Heterocyclic amines (HCA) - produced when meats are cooked at high temperatures (frying, grilling) - again converted to DNA adduct (colon cancer) Radiation X-rays - induce reactive oxygen species in cells that can cause single/double strand breaks and mutations


UV - induces formation of dimers in DNA Aflatoxin B1 - molds grown on rotten peanuts and grains - also converted by enzymes to DNA adduct (liver cancer) And to top it off... The DNA replication process is subjected to a low but significant level of error

The nucleotides in DNA undergo spontaneous chemical changes, leading to base alterations Never Fear! Mechanisms to fix errors in DNA replication Proof-reading enzymes - removes wrong nucleotide and tries again
Mismatch repair enzymes - monitors for miscopied DNA sequences, very sensitive to loops in DNA caused by mistakes Physical barrier: melanin-producing cells to block UV
Enzymes and other molecules to inactivate carcinogen
Vitamin C and E for reactive oxygen species
Glutathione-S-transferases for detoxifying certain carcinogens Cellular defenses against carcinogens Cancer Diagnosis/Screening Clinical Diagnosis Blood Tests Imaging Technology Biopsy Patient notices lump or lesion
Symptoms suggestive of specific cancers
General ill-health Anemia has been associated with chronic conditions such as cancer
Several cancer biomarkers can be found in the blood X-ray, MRI, PET - use different waves to obtain images of internal organs or cells Gather cells from tissues to detect malignant cells by morphology Now that you know more about cancer...
If you were designing a cancer therapy, what would you target?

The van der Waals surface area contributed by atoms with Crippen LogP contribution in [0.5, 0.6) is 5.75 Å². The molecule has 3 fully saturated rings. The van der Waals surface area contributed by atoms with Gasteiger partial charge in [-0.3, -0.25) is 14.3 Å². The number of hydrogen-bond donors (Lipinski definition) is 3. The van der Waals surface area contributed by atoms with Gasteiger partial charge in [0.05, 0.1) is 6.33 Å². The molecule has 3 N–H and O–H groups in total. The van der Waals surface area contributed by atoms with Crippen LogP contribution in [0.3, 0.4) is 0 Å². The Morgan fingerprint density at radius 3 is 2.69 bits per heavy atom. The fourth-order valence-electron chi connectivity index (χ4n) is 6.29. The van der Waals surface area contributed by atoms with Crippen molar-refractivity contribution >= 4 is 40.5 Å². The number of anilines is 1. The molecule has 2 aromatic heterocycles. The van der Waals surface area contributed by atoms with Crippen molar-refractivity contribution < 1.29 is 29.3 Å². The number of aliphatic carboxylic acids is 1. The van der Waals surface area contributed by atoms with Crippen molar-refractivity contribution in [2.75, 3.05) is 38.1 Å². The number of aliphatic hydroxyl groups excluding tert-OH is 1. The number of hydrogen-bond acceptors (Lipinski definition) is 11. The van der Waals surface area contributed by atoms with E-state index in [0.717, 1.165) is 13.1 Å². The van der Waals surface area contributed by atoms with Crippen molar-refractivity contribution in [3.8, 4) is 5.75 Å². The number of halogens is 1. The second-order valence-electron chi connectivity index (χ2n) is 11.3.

How would you target it? Current Cancer Therapies Target: Proliferating Cells,
Damaged DNA Repair Cancer cells are actively dividing - unlike most of your cells Surgery Oldest treatment of cancer, with many recent improvements and minimal damage to surrounding tissue Plays a role in prevention, diagnosis, and treatment
Removal of polyps in colon to prevent colorectal cancer
Obtain material for analysis to make a precise diagnosis and plan a treatment strategy
Cytoreductive surgery - reduce tumor mass
Palliation - relief of pain, obstruction
Reconstruction - restoration of function, cosmetic Cancer cells have "lost" their DNA repair abilities Radiation Therapy
Photons (x-rays, UV) or particles (protons, electrons)
Induces single- and double-stranded breaks, cell death Chemotherapy
Drugs that target cells which are dividing rapidly
Side Effects: bone marrow depression, nausea, hair loss, etc. The entire hematopoietic system can be abated with a very high dose of chemotherapy or irradiation Bone Marrow Transplantation It is possible to "rescue" this defect by injecting bone marrow or BM stem cells from another individual - these cells will generate all the cells of the hematopoietic system This treatment is used to treat lymphomas and leukemias where the disease is not localized - donor BM-derived immune system attacks and kills any residual lymphoma/leukemia and keeps it in check Block off one of the required abilities for cancer
ignore anti-growth
produce own growth signals
replicate indefinitely Can use an antibody or a small molecule Examples: Herceptin for breast cancer
Avastin against angiogenesis Target: One of the 6 Hallmarks of Cancer make blood vessels
evade apoptosis
invade other tissues Cancer comes from changes in your DNA! LEUKEMIA! 90-95% of cancer cases attributed to environment
5-10% attributed to genetics